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Diabetes Care Is Community Care

March 09, 2021 | Health Trends Report

A pharmacist sorts pills and a set of hands use a diabetes blood monitor.

Racial inequalities have driven the disease for decades. Should a national treatment strategy move closer to underserved neighborhoods?

The number of people in the U.S. living with diabetes has almost tripled since 2000,1 and by 2050, it could affect as many as one in three people in the country.2 But that caseload is not distributed evenly. Black adults are especially at risk, and nearly twice as likely as white adults to develop type 2 diabetes.3 A quick look at other populations with elevated risks — other racial minorities,4,5 as well as people with lower incomes6 — should be cause for alarm and swift action.

Health risk is tied to neighborhoods and communities,7 and diabetes is no different. Populations at highest risk for the disease are statistically more likely to live in places without easy access to supermarkets,8 a factor that increases risk, or access to health care providers. In the years ahead, solutions that take place in these same neighborhoods will be key to turning back the tide of disease.

“Diabetes is a problem that requires community-based solutions,” says endocrinologist Kenneth Snow, who has spent more than two decades developing clinical strategies for managing diabetes. He now works with CVS Health on their Transformation Team, which is developing new, locally-based models for care of diabetes and other chronic diseases.

Two key issues will be better access to local care and overall affordability. While community health centers already exist in many Black and brown communities, says Snow, and can deliver some checkups and screening services, more robust solutions can be tougher to find in neighborhoods where traditional health care services are in short supply. The recent spread and rising adoption of retail medical clinics9 and ambulatory care centers,10 which represent one of the fastest growing sectors in health care, may offer those solutions closer to where they’re needed.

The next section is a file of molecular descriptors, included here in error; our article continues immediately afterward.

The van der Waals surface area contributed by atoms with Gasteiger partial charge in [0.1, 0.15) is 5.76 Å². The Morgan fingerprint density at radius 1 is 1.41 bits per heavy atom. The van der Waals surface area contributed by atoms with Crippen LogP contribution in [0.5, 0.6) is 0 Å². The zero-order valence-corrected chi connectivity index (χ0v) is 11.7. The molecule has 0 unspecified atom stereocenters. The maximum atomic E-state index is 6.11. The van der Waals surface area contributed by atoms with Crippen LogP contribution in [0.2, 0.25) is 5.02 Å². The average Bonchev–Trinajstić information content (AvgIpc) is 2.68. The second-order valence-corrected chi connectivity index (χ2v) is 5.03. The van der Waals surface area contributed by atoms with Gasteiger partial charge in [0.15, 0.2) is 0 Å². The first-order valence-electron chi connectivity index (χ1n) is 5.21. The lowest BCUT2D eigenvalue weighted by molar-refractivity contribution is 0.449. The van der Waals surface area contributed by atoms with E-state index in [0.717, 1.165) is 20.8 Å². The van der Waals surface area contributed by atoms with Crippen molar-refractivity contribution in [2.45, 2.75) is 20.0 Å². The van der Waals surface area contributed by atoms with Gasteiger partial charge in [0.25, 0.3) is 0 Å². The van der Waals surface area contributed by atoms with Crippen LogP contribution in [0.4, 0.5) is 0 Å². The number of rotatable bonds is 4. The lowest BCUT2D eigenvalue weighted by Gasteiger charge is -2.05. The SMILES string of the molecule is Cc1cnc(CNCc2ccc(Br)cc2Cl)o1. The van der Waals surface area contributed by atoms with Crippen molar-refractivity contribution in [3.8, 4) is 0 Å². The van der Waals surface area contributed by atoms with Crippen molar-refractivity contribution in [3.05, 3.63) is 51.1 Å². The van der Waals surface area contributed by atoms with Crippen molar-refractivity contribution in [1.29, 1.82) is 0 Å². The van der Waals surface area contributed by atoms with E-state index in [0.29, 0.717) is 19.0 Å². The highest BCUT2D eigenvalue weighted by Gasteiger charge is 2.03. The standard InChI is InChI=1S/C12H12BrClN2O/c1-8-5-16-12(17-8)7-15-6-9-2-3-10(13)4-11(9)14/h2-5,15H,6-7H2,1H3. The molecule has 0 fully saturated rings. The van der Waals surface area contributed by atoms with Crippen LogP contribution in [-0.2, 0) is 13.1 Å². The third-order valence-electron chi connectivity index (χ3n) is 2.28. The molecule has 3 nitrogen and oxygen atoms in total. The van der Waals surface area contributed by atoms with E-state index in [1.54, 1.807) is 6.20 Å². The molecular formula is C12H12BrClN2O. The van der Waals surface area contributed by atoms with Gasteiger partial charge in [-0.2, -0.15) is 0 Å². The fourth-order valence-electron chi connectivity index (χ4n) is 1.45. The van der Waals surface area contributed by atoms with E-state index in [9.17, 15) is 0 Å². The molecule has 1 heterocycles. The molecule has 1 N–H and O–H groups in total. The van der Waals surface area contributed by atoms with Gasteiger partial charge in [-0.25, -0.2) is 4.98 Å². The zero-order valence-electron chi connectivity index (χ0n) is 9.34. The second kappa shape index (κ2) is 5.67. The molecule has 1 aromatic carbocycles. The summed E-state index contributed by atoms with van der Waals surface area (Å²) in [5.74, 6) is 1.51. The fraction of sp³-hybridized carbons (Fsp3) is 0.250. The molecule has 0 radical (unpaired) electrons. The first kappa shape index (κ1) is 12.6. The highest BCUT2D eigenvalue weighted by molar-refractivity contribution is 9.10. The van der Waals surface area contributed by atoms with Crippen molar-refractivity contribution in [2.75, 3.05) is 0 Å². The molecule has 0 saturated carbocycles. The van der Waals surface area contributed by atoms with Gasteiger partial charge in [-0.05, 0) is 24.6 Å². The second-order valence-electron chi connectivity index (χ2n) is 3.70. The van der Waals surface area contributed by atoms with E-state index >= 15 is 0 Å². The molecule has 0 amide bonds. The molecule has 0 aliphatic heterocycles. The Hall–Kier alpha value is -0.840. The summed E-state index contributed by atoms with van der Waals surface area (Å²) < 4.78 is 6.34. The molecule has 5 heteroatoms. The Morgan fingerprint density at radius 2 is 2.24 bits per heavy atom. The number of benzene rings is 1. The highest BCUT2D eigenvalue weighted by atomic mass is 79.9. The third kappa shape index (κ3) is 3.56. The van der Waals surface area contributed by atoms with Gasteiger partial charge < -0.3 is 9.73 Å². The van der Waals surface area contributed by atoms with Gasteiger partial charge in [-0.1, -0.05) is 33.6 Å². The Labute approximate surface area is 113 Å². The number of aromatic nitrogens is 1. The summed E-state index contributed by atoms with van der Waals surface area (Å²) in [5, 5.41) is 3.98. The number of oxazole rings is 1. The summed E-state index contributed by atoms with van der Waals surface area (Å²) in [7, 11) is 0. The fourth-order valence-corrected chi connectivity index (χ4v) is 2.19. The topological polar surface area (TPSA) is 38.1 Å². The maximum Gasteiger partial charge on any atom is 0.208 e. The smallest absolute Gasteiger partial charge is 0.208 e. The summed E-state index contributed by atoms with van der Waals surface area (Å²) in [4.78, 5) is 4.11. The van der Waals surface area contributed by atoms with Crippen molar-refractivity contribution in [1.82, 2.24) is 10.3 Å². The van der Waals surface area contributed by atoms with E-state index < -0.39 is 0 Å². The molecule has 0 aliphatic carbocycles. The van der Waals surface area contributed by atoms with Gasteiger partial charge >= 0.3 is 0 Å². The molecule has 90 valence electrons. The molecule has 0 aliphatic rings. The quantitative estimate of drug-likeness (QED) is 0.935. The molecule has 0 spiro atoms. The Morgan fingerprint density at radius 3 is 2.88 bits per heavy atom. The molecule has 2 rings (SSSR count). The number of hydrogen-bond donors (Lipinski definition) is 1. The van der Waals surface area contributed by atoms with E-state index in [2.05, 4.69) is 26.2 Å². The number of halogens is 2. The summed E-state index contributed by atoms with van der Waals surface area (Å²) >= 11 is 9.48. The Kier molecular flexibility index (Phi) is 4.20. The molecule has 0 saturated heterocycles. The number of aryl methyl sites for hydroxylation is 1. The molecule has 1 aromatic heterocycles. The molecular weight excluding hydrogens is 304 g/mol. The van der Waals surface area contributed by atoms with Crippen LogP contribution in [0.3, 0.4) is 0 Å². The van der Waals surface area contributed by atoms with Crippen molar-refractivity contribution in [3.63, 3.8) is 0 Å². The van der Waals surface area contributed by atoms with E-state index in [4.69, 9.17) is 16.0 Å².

Headshot of Dan Finke

Our coordinated, community-based approach can help address health disparities

Dan Finke,

Executive Vice President, CVS Health and President, Aetna

Headshot of Dan Finke

For instance, many of CVS Health’s MinuteClinic facilities, says Snow, now offer a number of critical services that can help manage diabetes on a walk-in basis. Those include on-site retinal screening, pharmacist consultations and access to guidance — in person or virtually — from Certified Diabetes Educators who can help patients with nutrition and lifestyle. “We know that when you bring care to people, they’re much more likely to access it,” Snow says. Telehealth — more widely embraced since the COVID-19 pandemic began11 — can also help deliver care.

Affordability is another important frontier. The high price of insulin12 means that many skip or ration doses — one in four, according to a recent Yale study.13,14 Insulin costs remain an industry-wide challenge, says Snow, but in some cases, making consumers aware of their options can bring down costs. The vast majority of people with type 2 diabetes who need insulin, for instance, can be treated with less-expensive human insulin, rather than the newer, genetically engineered insulin analogs. Pharmacists can help educate people who could do equally well with either.

Retail points of care can also help with other costs of care, such as missing a half-day of work to visit a physician’s office — a concern for workers with minimal leave or sick days. A retail checkpoint can offer a suite of diabetes services on a drop-in basis, and often at more convenient hours.

Centering diabetes care at a pharmacy can promote a one-stop approach that keeps the patient’s health, convenience and financial concerns front of mind. “Diabetes is a case study in how a more connected experience can translate to simpler, affordable and more accessible care for underserved communities,” says Dan Finke, Executive Vice President, CVS Health and President, Aetna. “Instead of having a patient navigate through multiple services in different places, our coordinated, community-based approach can help address the health disparities that have too long characterized chronic diseases like diabetes.”


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